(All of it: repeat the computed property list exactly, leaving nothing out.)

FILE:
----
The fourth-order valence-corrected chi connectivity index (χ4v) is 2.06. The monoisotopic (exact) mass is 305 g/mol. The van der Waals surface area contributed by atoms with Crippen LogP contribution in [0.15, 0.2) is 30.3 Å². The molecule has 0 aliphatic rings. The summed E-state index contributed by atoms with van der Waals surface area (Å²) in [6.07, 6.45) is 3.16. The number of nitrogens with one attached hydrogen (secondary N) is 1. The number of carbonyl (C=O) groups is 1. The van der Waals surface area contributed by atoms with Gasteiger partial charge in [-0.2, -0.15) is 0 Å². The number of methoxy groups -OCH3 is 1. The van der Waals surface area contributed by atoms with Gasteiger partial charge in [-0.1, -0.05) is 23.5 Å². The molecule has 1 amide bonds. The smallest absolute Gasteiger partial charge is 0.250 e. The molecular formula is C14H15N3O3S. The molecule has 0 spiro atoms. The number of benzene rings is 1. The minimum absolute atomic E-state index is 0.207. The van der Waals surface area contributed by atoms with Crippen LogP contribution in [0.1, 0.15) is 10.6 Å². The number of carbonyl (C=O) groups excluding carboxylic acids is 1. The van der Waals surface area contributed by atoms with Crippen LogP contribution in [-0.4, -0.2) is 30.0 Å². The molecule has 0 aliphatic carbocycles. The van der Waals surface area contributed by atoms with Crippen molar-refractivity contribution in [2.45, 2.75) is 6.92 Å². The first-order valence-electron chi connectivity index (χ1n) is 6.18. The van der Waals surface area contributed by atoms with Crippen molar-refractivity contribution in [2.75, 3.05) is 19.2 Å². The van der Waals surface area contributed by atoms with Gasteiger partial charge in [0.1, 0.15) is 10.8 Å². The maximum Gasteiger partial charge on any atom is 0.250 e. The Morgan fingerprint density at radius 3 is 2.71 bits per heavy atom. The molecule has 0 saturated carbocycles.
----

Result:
The fourth-order valence-corrected chi connectivity index (χ4v) is 2.06. The monoisotopic (exact) mass is 305 g/mol. The van der Waals surface area contributed by atoms with Crippen LogP contribution in [0.15, 0.2) is 30.3 Å². The molecule has 0 aliphatic rings. The summed E-state index contributed by atoms with van der Waals surface area (Å²) in [6.07, 6.45) is 3.16. The number of nitrogens with one attached hydrogen (secondary N) is 1. The number of carbonyl (C=O) groups is 1. The van der Waals surface area contributed by atoms with Gasteiger partial charge in [-0.2, -0.15) is 0 Å². The number of methoxy groups -OCH3 is 1. The van der Waals surface area contributed by atoms with Gasteiger partial charge in [-0.1, -0.05) is 23.5 Å². The molecule has 1 amide bonds. The smallest absolute Gasteiger partial charge is 0.250 e. The molecular formula is C14H15N3O3S. The molecule has 0 spiro atoms. The number of benzene rings is 1. The minimum absolute atomic E-state index is 0.207. The van der Waals surface area contributed by atoms with Crippen LogP contribution in [0.1, 0.15) is 10.6 Å². The number of carbonyl (C=O) groups excluding carboxylic acids is 1. The van der Waals surface area contributed by atoms with Crippen LogP contribution in [-0.4, -0.2) is 30.0 Å². The molecule has 0 aliphatic carbocycles. The van der Waals surface area contributed by atoms with Crippen molar-refractivity contribution in [2.45, 2.75) is 6.92 Å². The first-order valence-electron chi connectivity index (χ1n) is 6.18. The van der Waals surface area contributed by atoms with Crippen molar-refractivity contribution in [2.75, 3.05) is 19.2 Å². The van der Waals surface area contributed by atoms with Gasteiger partial charge in [0.1, 0.15) is 10.8 Å². The maximum Gasteiger partial charge on any atom is 0.250 e. The Morgan fingerprint density at radius 3 is 2.71 bits per heavy atom. The molecule has 0 saturated carbocycles.